I suppose almost everyone remembers cloud-watching as a child: lying on your back outdoors watching them morph from horse to dragon to spaceship to-well, you could find almost anything in those solid-seeming billows drifting overhead. And if someone had asked you then what clouds are made of, I can imagine any number of answers, and not one of them would have involved iron.
But that’s precisely what big-iron storage vendors like EMC, NetApp, and others would like you to think. The hoopla at EMC World last week in Las Vegas got me thinking about this, such as this quote from EMC CEO Joe Tucci’s keynote: “virtualization is the key to the cloud. This is the year when most, if not all, mission critical applications get virtualized and run on cloud topologies. This will be the year when all IT professionals will understand the opportunities [presented by the cloud].”
I couldn’t agree more with the first sentence: virtualization is the key to the cloud. And I hope this is the year when everyone understands cloud opportunities: especially the opportunity to get out from under the iron clouds that storage hardware vendors are pushing. (That image that makes me want to cover my head and run for cover!)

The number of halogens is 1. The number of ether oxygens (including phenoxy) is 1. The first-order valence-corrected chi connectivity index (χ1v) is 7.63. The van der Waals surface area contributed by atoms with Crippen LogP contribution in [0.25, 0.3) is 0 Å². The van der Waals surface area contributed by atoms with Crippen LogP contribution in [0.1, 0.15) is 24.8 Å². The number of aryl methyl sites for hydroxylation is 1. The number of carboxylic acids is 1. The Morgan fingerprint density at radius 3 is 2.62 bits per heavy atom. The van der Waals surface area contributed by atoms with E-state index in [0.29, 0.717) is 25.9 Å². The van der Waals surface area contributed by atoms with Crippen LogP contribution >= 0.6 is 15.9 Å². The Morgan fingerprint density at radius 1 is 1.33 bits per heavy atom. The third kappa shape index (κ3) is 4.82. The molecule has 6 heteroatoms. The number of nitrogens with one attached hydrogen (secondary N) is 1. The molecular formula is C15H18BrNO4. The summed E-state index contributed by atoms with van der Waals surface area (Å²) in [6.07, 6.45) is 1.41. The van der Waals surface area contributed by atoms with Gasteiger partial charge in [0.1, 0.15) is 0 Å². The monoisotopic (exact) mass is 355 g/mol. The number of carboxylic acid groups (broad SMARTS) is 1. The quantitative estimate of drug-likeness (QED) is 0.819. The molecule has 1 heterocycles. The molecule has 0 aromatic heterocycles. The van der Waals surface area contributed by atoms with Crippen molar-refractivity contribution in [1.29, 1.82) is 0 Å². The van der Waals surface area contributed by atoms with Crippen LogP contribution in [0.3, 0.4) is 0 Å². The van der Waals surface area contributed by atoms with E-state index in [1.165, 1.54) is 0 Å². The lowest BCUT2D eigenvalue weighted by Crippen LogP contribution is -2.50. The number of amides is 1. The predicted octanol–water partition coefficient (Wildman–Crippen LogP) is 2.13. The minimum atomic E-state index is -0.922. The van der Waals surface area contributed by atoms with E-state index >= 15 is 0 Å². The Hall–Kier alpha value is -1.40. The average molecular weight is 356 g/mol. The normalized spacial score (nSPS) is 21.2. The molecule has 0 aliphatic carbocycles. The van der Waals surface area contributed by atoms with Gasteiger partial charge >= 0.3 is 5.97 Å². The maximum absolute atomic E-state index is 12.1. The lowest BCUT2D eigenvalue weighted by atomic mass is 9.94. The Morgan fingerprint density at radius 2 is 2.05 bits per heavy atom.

Virtualization software like VMware and Microsoft Hyper-V makes it easy to create virtual machines from a cloud of common CPU and memory resources without worrying about the iron behind the scenes. That’s a huge productivity boost for IT, so why not do the same with storage? Point-and-click creation of virtual disks-no matter whose storage hardware is behind them-would sure beat pushing heavy iron around.
Not surprisingly, private cloud providers like External IT, Host.net, and iomart hosting have been quick to recognize this opportunity. The single point of failure, hardware lock-in, and expense of big-iron storage solutions made it hard for them to provide the agile, cost-effective, highly-reliable infrastructure that their customers demand. So they’ve moved on to storage virtualization software that runs in the cloud like everything else and transforms all their storage assets into a single pool of storage that can very rapidly be “carved up” into virtual disks for customer applications or servers.
The benefits they talk about include:
- High availability with synchronous mirroring of all storage resources
- Disaster recovery with asynchronous replication
- Zero-downtime SAN hardware refreshes
- Improved storage performance from intelligent software cache
- No hardware lock-in and easy migration of older storage hardware to lower tiers
So forget the rivets and virtualize all the way down to keep your cloud soft and agile.
Photograph taken by Karin Dalziel.